I Should any straggly-haired punters in Nirvana T-shirts tell you that they saw their heroes playing live in a small pub in Edinburgh, don‘t urge them to check in at the nearest drying-out clinic — for they may well have been present at the stowed-out Southern Bar on Sun 1 Dec. The Joyriders had booked in to play an acoustic set for the Sick Kids, hinting that there would be some very special guests on the bill. After a Joyriders set, two-thirds of the virus-ridden Nirvana played about half a dozen numbers on acoustic bass and guitar, and the punters were treated to three brand new songs. Now, Nirvana’s Kurt Cobain is regretting that no one made a tape ofthe gig. lfyou know anyone in the audience who did, get in touch with The Listso that The J oyriders and Nirvana can have a copy of it.
I While Nirvana were doing their thing, Listen! was in Glasgow, where Bob Mould was demonstrating what a fabulous sound a lZ-string acoustic can make if you belt it like Richie Havens on speed and fielding requests for Grant Hart-written Husker Dii numbers. ‘No covers,‘ he admonished. ‘If you want to hear that, you‘ll have to wait till Nova Mob come back again.‘The jeersthat greeted that remark should be enough to warn Grant Hart off coming within ten miles of Glasgow without dark glasses and a false moustache.
I The Duke. known to sensible people as Allan Campbell, is offering listeners in the Forth area some incentives to stay indoors from 7—10pm on a Sunday evening. On Sun 15, Campbell broadcasts a four-song session from Captain America. following it a week later with an hour of the best of Brazilian music, selected by The Duke himself. The really interesting edition. though. is to be broadcast on 22 Dec, when early unheard demos from Scottish stars like Lloyd Cole. Aztec Camera and The Proclaimers — when they were all wee boys!— will be aired. That is. ifno one manages to stop him. Some ofthem. Campbell says, are as good as the versions that were eventually released. The year is rounded up on 29 Dec and 5 Jan with repeats of some of the years most memorable interviews (Kravitz, Cruise, Teenage Fanclub, Frame/Collins,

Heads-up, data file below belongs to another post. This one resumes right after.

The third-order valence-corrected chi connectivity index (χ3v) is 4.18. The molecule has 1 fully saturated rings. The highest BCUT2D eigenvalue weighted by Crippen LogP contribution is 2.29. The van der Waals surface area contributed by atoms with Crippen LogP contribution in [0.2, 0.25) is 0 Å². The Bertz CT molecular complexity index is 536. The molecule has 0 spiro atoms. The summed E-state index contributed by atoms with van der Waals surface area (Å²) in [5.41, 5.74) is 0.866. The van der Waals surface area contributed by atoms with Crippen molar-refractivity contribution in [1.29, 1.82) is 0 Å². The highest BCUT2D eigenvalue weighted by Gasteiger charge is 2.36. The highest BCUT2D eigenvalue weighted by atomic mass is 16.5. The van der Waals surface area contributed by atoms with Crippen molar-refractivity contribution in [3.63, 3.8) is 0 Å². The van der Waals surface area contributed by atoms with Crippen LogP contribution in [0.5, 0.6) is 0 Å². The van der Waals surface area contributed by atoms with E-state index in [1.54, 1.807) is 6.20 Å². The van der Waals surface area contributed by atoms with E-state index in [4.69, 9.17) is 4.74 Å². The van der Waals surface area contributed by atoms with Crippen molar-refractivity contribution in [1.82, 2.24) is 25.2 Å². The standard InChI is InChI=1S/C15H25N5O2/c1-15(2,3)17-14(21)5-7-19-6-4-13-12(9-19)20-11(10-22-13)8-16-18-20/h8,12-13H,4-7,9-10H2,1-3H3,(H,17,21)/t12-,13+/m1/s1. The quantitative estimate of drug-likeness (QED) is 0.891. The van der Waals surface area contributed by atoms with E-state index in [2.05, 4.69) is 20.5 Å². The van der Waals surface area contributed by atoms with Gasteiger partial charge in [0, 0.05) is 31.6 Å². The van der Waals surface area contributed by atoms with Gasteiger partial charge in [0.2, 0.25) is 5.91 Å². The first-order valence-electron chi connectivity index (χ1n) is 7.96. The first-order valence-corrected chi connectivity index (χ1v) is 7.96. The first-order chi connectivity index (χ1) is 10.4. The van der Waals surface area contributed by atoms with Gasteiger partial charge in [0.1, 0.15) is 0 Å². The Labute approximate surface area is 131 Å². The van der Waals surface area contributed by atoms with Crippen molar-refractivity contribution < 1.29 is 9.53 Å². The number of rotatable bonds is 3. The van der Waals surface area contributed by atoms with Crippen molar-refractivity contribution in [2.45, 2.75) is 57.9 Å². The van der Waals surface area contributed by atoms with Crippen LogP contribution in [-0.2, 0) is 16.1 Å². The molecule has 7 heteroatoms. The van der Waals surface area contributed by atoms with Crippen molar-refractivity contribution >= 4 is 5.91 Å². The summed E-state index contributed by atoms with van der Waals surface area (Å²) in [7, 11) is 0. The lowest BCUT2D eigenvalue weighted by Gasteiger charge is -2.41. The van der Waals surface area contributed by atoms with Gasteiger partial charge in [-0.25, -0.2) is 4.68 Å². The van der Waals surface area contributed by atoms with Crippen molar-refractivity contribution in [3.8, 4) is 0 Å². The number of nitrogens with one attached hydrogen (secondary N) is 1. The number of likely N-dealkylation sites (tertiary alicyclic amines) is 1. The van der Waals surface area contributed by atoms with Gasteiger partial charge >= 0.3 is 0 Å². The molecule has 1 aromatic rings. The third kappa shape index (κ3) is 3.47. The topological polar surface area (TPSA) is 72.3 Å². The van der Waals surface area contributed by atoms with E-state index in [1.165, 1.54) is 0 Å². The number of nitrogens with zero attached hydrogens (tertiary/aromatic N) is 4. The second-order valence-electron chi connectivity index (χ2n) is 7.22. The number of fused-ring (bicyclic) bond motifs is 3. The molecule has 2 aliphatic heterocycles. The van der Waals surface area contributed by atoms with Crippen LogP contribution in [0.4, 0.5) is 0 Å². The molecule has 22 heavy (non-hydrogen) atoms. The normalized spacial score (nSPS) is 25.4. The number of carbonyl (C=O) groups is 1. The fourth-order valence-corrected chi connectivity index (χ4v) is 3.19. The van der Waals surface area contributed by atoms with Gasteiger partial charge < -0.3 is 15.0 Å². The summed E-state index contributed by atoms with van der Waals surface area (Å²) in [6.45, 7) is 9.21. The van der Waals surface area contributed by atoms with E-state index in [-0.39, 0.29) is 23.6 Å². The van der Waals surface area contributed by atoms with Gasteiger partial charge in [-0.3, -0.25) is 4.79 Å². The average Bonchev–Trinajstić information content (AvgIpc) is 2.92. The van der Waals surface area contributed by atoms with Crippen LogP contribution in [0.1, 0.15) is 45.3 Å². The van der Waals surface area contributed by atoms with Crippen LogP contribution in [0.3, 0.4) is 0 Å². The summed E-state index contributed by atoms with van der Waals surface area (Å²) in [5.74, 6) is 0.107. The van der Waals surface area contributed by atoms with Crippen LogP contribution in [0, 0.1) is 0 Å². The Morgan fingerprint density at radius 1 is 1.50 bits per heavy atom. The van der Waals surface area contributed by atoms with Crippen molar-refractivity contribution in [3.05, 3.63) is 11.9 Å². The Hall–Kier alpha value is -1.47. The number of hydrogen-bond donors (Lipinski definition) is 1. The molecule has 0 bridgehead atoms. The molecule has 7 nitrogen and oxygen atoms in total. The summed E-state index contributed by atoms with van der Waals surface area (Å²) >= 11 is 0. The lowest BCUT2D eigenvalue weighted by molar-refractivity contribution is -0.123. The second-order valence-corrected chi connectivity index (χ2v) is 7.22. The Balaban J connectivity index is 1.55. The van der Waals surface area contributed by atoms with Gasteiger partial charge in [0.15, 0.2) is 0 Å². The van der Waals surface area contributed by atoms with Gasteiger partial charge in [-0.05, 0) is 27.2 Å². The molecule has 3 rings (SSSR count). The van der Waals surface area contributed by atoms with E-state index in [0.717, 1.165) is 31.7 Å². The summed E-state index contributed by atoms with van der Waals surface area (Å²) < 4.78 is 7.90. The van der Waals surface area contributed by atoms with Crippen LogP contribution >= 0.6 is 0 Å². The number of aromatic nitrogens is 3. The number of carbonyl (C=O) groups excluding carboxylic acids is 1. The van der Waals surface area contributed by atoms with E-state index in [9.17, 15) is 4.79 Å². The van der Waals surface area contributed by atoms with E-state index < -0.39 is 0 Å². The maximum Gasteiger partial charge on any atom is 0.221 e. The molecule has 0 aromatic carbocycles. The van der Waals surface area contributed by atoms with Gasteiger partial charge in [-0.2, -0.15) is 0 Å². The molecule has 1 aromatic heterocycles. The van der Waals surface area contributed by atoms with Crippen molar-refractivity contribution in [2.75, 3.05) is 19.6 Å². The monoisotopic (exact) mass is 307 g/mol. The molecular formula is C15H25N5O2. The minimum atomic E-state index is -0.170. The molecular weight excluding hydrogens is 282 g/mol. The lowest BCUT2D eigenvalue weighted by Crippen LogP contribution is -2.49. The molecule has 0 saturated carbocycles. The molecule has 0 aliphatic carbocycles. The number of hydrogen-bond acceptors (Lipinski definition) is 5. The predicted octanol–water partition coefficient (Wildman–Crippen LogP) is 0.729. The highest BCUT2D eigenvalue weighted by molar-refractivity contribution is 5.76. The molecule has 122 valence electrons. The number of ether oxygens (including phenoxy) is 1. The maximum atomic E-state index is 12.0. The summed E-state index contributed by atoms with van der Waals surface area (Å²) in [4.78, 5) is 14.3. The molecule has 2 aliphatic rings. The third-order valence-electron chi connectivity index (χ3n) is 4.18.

30 The List 6 — 19 December 1991
The Saw Doctors The original Saw Doctors were hard-drinking men who toiled in Irish timber-mills. Retaining the resilient spirit and irreverent, celebratory outlook of their historical forbears, Galway’s Saw Doctors describe their music as ‘trash-ditional’. On stage, a madhouse of blistering energy and outrageous pranks, they put photos of fellows with their underpants down on their record sleeves and play the most irresistible stramash currently available on black vinyl.
Formed in 1987, the 80s have already conquered Eire — their second single (‘our least favourite tune’), ‘I Useta Lover’, is Ireland’s biggest-ever selling 45. Musically related, they differ from The Pogues and The Waterboys through bypassing
melancholy in favour of a tangled, joyously sell-deprecating humour. The Doctors fuse social comment, Celtic pride, folk and punk and make It lunny. Wholly unpretentious, they carelessly blend musical genres and stitch the results together with some of the zippiest chorus-hooks you’ll ever hear.
‘Dther bands like us seem to have disappeared or gone quiet,’ observes bassist Piers Doherty when the inevitable Pogues/Waterboys comparisons arise. ‘Sure, we’ve worked a lot (specifically on their debut LP, ‘It This Is Rock And Roll I Want My Old Job Back') with Mike Scott. He's done wonders for us, but he’s basically just a drinking buddy who offers advice when we need it. And I always regarded The Pogues as eternal romanticisers, nostalgic for a Mother Ireland that doesn’t exist any longer. Our songs are more local, written about today.’